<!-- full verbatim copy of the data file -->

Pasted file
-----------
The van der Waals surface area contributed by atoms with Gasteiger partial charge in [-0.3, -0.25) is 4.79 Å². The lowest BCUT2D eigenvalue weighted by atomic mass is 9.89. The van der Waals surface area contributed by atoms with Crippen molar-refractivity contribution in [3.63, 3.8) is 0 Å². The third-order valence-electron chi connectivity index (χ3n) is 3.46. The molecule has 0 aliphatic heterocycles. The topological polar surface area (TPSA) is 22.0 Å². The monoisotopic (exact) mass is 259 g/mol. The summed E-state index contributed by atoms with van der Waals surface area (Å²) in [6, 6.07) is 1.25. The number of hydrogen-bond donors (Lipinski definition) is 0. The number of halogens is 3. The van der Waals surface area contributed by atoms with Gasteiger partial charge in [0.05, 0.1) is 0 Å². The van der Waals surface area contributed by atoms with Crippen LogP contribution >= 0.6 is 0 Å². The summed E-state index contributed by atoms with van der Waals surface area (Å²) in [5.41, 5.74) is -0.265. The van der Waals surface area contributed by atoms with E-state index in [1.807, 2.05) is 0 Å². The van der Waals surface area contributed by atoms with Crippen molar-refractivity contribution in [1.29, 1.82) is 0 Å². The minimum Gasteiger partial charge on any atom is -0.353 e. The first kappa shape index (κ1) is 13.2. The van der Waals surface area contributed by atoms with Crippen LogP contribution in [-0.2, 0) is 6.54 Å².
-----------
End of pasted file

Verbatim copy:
The van der Waals surface area contributed by atoms with Gasteiger partial charge in [-0.3, -0.25) is 4.79 Å². The lowest BCUT2D eigenvalue weighted by atomic mass is 9.89. The van der Waals surface area contributed by atoms with Crippen molar-refractivity contribution in [3.63, 3.8) is 0 Å². The third-order valence-electron chi connectivity index (χ3n) is 3.46. The molecule has 0 aliphatic heterocycles. The topological polar surface area (TPSA) is 22.0 Å². The monoisotopic (exact) mass is 259 g/mol. The summed E-state index contributed by atoms with van der Waals surface area (Å²) in [6, 6.07) is 1.25. The number of hydrogen-bond donors (Lipinski definition) is 0. The number of halogens is 3. The van der Waals surface area contributed by atoms with Gasteiger partial charge in [0.05, 0.1) is 0 Å². The van der Waals surface area contributed by atoms with Crippen LogP contribution >= 0.6 is 0 Å². The summed E-state index contributed by atoms with van der Waals surface area (Å²) in [5.41, 5.74) is -0.265. The van der Waals surface area contributed by atoms with E-state index in [1.807, 2.05) is 0 Å². The van der Waals surface area contributed by atoms with Crippen molar-refractivity contribution in [1.29, 1.82) is 0 Å². The minimum Gasteiger partial charge on any atom is -0.353 e. The first kappa shape index (κ1) is 13.2. The van der Waals surface area contributed by atoms with Crippen LogP contribution in [-0.2, 0) is 6.54 Å².